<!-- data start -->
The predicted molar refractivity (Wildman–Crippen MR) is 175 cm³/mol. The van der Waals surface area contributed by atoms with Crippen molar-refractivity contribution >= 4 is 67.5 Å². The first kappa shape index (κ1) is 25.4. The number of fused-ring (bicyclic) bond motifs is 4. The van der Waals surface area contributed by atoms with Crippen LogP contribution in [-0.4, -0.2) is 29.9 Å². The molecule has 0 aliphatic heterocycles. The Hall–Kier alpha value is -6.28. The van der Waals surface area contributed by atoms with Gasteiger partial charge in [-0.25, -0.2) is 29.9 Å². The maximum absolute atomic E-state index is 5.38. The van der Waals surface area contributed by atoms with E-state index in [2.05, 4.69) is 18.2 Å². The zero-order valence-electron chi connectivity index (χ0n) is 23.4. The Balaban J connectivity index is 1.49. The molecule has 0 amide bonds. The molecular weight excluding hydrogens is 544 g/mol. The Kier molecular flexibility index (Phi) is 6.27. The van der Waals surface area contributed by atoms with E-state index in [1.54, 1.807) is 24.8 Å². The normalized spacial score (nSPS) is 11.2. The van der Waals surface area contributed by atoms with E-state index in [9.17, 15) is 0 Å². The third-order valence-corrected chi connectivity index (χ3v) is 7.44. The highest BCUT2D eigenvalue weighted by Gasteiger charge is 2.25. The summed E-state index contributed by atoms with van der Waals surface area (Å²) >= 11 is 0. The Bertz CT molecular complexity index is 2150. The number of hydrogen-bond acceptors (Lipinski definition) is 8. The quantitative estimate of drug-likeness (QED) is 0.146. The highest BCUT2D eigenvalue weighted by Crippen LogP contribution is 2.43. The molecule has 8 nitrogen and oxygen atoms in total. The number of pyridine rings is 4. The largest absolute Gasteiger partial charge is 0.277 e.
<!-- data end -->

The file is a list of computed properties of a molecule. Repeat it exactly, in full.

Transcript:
The predicted molar refractivity (Wildman–Crippen MR) is 175 cm³/mol. The van der Waals surface area contributed by atoms with Crippen molar-refractivity contribution >= 4 is 67.5 Å². The first kappa shape index (κ1) is 25.4. The number of fused-ring (bicyclic) bond motifs is 4. The van der Waals surface area contributed by atoms with Crippen LogP contribution in [-0.4, -0.2) is 29.9 Å². The molecule has 0 aliphatic heterocycles. The Hall–Kier alpha value is -6.28. The van der Waals surface area contributed by atoms with Gasteiger partial charge in [-0.25, -0.2) is 29.9 Å². The maximum absolute atomic E-state index is 5.38. The van der Waals surface area contributed by atoms with E-state index in [2.05, 4.69) is 18.2 Å². The zero-order valence-electron chi connectivity index (χ0n) is 23.4. The Balaban J connectivity index is 1.49. The molecule has 0 amide bonds. The molecular weight excluding hydrogens is 544 g/mol. The Kier molecular flexibility index (Phi) is 6.27. The van der Waals surface area contributed by atoms with E-state index in [1.54, 1.807) is 24.8 Å². The normalized spacial score (nSPS) is 11.2. The van der Waals surface area contributed by atoms with E-state index in [9.17, 15) is 0 Å². The third-order valence-corrected chi connectivity index (χ3v) is 7.44. The highest BCUT2D eigenvalue weighted by Gasteiger charge is 2.25. The summed E-state index contributed by atoms with van der Waals surface area (Å²) >= 11 is 0. The Bertz CT molecular complexity index is 2150. The number of hydrogen-bond acceptors (Lipinski definition) is 8. The quantitative estimate of drug-likeness (QED) is 0.146. The highest BCUT2D eigenvalue weighted by Crippen LogP contribution is 2.43. The molecule has 8 nitrogen and oxygen atoms in total. The number of pyridine rings is 4. The largest absolute Gasteiger partial charge is 0.277 e.